I love Trollope; I really do, but not blindly. The first of his books I read was ‘Cousin Henry’, I had mixed feelings about it but realise now that it couldn’t have been a better introduction because like ‘Rachel Ray’ it shows both the best and worst of him as a writer. The biggest problem I have with Trollope is his habit of repetition, for example;
“She thought only of him, how beautiful he was, how grand, - and how dangerous; of him and his words, how beautiful they were, how grand, and how terribly dangerous! She knew that it was very late and she hurried her steps, She knew that her mother must be appeased and her sister opposed,- but neither to her mother nor her sister was given the depth of her thoughts. She was still thinking of him, and of the man’s arm in the clouds, when she opened the door of the cottage at Bragg’s End.
Rachel was still thinking of Luke Rowan and of the man’s arm when she opened the cottage door...”
Trollope uses this trick all the time and on occasion it works really well underlining a point, it’s also a useful tool in making the details of the plot stick in the readers memory – something I suppose was especially helpful if you’re reading a chapter a week (that quote is the end of one chapter and the beginning of another). However in ‘Rachel Ray’ – as in other places – it’s a device that he employs far too often, it becomes (to me) an annoying distraction from the plot which I just want to unfold. ‘Rachel Ray’ is 400 pages in my edition, if it was 300 pages long it would be a far better book.
I haven’t yet read Trollope’s autobiography but have read about it a few times – it seems that it did his reputation no end of damage partly because he advocated approaching writing as a job to be done rather than waiting for inspiration to strike. Apparently it was his habit to sit down each morning before work at the post office commenced and bang out a prescribed number of pages. On the whole I’m sympathetic to this approach but here it feels like nothing has been discarded and that when in doubt he’s simply rehashed points he’s already made. If Luke Rowan is referred to as a potential wolf in sheep’s clothing once it’s a question that’s asked twenty times. The reader knows he isn’t but has understood the doubts of Rachel’s family long before Trollope has tired of reminding us.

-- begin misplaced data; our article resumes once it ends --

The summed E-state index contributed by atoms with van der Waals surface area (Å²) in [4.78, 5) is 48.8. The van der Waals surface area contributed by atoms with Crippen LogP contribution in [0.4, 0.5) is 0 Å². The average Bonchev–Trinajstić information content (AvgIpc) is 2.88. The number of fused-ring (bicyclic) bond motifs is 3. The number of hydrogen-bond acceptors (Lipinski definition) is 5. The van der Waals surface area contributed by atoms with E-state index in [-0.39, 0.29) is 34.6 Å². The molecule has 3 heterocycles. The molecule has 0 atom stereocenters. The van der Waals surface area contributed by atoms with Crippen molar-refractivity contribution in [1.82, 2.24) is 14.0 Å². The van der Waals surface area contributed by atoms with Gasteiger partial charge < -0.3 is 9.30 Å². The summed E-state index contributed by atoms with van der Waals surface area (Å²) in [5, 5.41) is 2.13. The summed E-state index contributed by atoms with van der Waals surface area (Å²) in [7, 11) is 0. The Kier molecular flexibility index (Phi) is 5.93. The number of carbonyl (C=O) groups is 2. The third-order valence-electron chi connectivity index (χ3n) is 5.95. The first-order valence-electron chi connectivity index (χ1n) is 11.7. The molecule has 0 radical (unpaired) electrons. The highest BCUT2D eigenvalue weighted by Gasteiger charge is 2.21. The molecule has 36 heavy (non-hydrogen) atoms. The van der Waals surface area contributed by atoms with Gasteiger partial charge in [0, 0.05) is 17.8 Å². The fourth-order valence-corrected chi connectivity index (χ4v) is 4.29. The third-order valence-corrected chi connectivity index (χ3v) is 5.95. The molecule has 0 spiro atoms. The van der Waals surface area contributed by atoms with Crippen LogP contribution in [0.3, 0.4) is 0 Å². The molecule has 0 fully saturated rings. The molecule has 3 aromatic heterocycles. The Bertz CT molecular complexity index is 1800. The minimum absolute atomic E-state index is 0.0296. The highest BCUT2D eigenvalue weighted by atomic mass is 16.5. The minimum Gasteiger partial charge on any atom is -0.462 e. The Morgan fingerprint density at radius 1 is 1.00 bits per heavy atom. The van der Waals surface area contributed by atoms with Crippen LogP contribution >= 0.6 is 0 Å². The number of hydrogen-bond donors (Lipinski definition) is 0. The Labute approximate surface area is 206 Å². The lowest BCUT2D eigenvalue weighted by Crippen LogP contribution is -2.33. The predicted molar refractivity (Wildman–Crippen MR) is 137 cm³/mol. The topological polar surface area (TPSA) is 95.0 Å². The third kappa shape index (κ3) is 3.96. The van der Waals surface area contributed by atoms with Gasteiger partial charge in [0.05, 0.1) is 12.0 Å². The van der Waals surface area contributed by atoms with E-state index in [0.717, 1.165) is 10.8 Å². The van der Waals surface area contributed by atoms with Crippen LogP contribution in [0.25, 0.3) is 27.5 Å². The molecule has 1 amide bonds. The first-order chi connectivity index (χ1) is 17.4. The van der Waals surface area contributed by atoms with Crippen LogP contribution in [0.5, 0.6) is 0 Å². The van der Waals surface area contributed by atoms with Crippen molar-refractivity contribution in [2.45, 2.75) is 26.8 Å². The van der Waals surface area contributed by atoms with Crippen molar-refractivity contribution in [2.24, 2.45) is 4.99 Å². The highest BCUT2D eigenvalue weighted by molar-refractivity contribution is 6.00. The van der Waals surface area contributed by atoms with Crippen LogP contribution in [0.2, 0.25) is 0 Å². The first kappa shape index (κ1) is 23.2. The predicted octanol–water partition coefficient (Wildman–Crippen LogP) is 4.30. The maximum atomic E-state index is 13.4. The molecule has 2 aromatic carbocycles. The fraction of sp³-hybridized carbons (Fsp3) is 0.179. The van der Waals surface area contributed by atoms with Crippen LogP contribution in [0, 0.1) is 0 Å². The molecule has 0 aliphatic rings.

He’s also been accused of anti-Semitism and this is the first time in his novels that I’ve seen where that comes from. There is an election during the novel; the two opposing candidates are Mr Butler Cornbury – squire’s son representing the landed Tory element, and Mr Hart – Liberal Jewish tailor down from London and Not A Gentleman. On the whole I’m indifferent to racial attitudes in older fiction – it’s easy enough to overlook casually mentioned prejudices and assume that in more enlightened times the author would most likely share my own views. Here however there is an argument (repeated) that a Jew shouldn’t be allowed to stand for parliament in a Christian country, Mr Hart’s supporters are the more villainous of the books characters and naturally it bothers me that an authorial voice I’ve come to consider friendly suddenly comes out with opinions I can’t feel comfortable with.
In fairness it’s just as likely that Trollope was making up his daily word count when he kept returning to the question of whether Jews (and Catholics) ought to be accorded the same parliamentary rights as Protestants and he doesn’t do a bad job of giving both sides of the argument but his Conservatism (never much in doubt) is very much to the fore.
None of this makes me want to give up on Trollope, or make me think less of him as a writer (or a person) but it does make it clearer to me why he isn’t as well known as Dickens. With better editing (I’m back to the repetition) Trollope’s reputation would stand much higher but as it is his shortcomings are too obvious to always ignore, happily he has the talent to more than compensate for the bad and overall I think it makes for a richer reading relationship.